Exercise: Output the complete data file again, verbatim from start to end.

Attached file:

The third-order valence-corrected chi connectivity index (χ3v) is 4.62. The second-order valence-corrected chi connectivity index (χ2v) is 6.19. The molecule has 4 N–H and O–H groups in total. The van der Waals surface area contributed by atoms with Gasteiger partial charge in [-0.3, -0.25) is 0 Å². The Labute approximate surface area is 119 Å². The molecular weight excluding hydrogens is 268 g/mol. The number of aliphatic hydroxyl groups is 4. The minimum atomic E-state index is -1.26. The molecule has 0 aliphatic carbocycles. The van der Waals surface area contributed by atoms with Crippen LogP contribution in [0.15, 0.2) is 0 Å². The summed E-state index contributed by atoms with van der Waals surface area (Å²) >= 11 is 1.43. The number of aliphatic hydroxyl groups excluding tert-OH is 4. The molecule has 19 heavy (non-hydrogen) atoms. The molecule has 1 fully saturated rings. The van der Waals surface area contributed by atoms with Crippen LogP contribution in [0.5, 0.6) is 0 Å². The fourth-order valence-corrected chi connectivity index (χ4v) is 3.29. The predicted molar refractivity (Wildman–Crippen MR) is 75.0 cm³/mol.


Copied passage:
The third-order valence-corrected chi connectivity index (χ3v) is 4.62. The second-order valence-corrected chi connectivity index (χ2v) is 6.19. The molecule has 4 N–H and O–H groups in total. The van der Waals surface area contributed by atoms with Gasteiger partial charge in [-0.3, -0.25) is 0 Å². The Labute approximate surface area is 119 Å². The molecular weight excluding hydrogens is 268 g/mol. The number of aliphatic hydroxyl groups is 4. The minimum atomic E-state index is -1.26. The molecule has 0 aliphatic carbocycles. The van der Waals surface area contributed by atoms with Crippen LogP contribution in [0.15, 0.2) is 0 Å². The summed E-state index contributed by atoms with van der Waals surface area (Å²) >= 11 is 1.43. The number of aliphatic hydroxyl groups excluding tert-OH is 4. The molecule has 19 heavy (non-hydrogen) atoms. The molecule has 1 fully saturated rings. The van der Waals surface area contributed by atoms with Crippen LogP contribution in [0.5, 0.6) is 0 Å². The fourth-order valence-corrected chi connectivity index (χ4v) is 3.29. The predicted molar refractivity (Wildman–Crippen MR) is 75.0 cm³/mol.